Galileo Galilei

Galileo Galilei was born on February 15, 1564 in Pisa, Italy. Galileo pioneered
"experimental scientific method," and was the first to use a
refracting telescope to make important astronomical discoveries. In 1604 Galileo
learned of the invention of the telescope in Holland. From the barest
description he constructed a vastly superior model. With it he made a series of
profound discoveries, including the moons of planet Jupiter and the phases of
the planet Venus (similar to those of Earth's moon). As a professor of astronomy
at University of Pisa, Galileo was required to teach the accepted theory of his
time that the sun and all the planets revolved around the Earth. Later at

University of Padua he was exposed to a new theory, proposed by Nicolaus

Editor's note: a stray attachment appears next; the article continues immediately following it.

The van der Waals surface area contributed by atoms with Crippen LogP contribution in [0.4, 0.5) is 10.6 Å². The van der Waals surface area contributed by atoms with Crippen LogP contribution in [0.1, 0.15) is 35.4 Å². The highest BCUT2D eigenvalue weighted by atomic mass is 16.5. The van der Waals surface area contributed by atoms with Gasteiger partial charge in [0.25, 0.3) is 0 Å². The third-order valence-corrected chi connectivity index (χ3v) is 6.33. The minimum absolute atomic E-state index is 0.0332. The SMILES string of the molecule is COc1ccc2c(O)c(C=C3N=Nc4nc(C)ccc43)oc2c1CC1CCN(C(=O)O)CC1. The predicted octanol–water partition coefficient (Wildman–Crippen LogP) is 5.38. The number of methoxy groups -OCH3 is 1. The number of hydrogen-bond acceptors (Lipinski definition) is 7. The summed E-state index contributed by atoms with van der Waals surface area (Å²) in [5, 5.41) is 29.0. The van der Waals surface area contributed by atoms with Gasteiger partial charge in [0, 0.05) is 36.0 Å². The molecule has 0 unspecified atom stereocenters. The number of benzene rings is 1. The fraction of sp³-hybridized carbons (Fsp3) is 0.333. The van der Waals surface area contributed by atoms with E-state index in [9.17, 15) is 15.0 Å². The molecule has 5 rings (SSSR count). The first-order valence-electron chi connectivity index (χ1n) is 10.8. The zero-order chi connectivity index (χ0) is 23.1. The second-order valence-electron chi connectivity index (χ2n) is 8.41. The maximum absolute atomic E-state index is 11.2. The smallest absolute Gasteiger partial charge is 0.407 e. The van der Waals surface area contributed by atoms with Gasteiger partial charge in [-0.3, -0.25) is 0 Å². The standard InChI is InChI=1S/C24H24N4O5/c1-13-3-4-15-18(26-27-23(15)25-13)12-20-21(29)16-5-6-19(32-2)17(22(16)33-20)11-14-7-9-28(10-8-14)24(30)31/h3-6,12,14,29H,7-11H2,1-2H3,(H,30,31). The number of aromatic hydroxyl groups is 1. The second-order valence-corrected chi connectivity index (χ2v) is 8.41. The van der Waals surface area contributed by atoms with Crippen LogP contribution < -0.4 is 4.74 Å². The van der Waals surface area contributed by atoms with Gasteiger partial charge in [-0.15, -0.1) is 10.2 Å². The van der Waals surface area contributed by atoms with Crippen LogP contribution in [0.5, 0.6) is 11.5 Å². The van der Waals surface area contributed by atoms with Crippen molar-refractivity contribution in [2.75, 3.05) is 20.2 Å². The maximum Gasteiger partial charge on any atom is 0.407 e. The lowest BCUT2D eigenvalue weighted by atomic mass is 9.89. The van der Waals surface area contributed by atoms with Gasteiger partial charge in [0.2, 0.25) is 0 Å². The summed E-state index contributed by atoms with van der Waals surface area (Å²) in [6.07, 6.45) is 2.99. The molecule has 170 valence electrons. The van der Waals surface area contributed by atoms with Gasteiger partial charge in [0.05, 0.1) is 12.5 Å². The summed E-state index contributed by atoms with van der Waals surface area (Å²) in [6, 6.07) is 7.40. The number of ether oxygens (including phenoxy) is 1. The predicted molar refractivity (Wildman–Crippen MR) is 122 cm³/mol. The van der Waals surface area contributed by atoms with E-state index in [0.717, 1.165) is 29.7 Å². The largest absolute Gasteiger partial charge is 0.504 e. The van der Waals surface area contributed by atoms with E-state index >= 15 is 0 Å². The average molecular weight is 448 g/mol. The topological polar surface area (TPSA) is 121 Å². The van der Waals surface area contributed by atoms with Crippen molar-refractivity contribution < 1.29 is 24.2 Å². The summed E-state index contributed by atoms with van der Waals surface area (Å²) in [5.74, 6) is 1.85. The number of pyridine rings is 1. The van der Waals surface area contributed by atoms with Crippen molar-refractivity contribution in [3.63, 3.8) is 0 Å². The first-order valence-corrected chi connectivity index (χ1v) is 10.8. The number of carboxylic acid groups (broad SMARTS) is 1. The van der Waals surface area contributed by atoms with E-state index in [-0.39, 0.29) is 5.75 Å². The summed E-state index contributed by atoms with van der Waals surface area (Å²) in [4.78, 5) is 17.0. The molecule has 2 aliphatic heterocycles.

Copernicus, that the Earth and all the other planets revolved around the sun.

Galileo's observations with his new telescope convinced him of the truth of

Copernicus's sun-centered or heliocentric theory. Galileo's support for the
heliocentric theory got him into trouble with the Roman Catholic Church. In 1633
the Inquisition convicted him of heresy and forced him to recant (publicly
withdraw) his support of Copernicus. They sentenced him to life imprisonment,
but because of his advanced age allowed him serve his term under house arrest at
his villa outside of Florence, Italy. Galileo's originality as a scientist lay
in his method of inquiry. First he reduced problems to a simple set of terms on
the basis of everyday experience and common-sense logic. Then he analyzed and
resolved them according to simple mathematical descriptions. The success with
which he applied this technique to the analysis of motion opened the way for
modern mathematical and experimental physics. Isaac Newton used one of Galileo's
mathematical descriptions, "The Law of Inertia," as the foundation for
his "First Law of Motion." Galileo died in 1642, the year of Newton's
birth.